Post-herpetic neuralgia is pain that continues after a bout of shingles. This pain may last from months to years.
Shingles is a painful, blistering skin rash that is caused by the varicella-zoster virus. This is the same virus that causes chickenpox. Shingles is also called herpes zoster.
Post-herpetic neuralgia can:
Even though there is no cure for post-herpetic neuralgia, there are some ways to treat your pain and discomfort.
You can take a type of medicine called NSAIDs. You do not need a prescription for these.
You may also take acetaminophen (such as Tylenol) for pain relief. If you have liver disease, talk with your health care provider before using it.
Your health care provider may prescribe narcotics pain relievers. You may be advised to take them:
Narcotics pain relievers can:
Your health care provider may prescribe skin patches that contain lidocaine (a numbing medicine). These may relieve some of your pain for a short period of time.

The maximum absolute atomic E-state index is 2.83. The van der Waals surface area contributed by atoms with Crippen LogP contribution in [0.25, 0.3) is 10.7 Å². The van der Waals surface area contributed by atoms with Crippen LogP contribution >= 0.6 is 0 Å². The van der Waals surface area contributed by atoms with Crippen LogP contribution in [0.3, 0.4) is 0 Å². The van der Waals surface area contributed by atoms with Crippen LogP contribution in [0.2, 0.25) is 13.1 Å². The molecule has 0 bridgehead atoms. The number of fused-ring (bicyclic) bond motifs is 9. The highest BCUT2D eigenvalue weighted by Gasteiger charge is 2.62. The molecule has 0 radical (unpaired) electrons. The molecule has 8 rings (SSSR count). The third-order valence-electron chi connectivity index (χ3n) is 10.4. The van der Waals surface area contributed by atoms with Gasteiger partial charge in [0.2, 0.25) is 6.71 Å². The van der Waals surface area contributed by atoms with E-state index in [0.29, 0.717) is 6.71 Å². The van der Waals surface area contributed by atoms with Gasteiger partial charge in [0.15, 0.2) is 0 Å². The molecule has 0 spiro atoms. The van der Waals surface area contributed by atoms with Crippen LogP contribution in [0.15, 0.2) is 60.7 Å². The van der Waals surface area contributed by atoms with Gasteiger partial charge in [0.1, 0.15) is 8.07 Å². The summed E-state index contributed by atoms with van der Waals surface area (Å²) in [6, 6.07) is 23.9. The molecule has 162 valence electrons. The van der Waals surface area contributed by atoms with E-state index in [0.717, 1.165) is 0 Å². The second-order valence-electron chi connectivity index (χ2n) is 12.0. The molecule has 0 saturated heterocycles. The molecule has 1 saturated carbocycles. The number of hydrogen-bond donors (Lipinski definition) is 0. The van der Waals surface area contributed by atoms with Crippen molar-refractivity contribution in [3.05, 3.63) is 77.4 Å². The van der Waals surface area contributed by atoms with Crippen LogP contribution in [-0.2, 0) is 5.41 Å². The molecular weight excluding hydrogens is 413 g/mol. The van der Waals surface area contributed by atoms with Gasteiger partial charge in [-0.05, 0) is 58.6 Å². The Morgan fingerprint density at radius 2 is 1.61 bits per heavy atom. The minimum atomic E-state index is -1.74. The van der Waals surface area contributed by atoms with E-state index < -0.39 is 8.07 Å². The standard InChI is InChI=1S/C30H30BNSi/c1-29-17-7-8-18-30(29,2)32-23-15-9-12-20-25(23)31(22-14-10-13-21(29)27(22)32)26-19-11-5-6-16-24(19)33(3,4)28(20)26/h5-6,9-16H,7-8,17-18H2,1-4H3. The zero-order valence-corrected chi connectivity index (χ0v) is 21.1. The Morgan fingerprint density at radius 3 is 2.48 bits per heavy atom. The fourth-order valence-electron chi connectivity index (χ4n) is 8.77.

Zostrix, a cream that contains capsaicin (an extract of pepper), may also reduce your pain.
Two other types of prescription drugs may help reduce your pain. You must take them every day, and they may take several weeks before they begin to help.
Both types of these drugs have side effects. If you have uncomfortable side effects, do NOT stop taking your medicine without talking with your health care provider first. Your provider may change your dose or prescribe a different medicine.
Many non-medical techniques can help you relax and reduce the stress of chronic pain. Some of them are:
A common type of talk therapy for people with chronic pain is called cognitive behavioral therapy. It may help you learn how to cope with and manage your responses to pain.
Call your health care provider if:
Cohen J. Varicella-Zoster virus (chickenpox, shingles). In: Goldman L, Schafer AI, eds. Cecil Medicine. 24th ed. Philadelphia,Pa: Saunders Elsevier; 2011:chap 383.
Warts, herpes simplex, and other viral infections. In: Habif TP, ed. Clinical Dermatology. 5th ed.St. Louis,Mo: Mosby Elsevier; 2009:chap 12.
Updated by: David C. Dugdale, III, MD, Professor of Medicine, Division of General Medicine, Department of Medicine, University of Washington School of Medicine. Also reviewed by David Zieve, MD, MHA, Medical Director, A.D.A.M. Health Solutions, Ebix, Inc.
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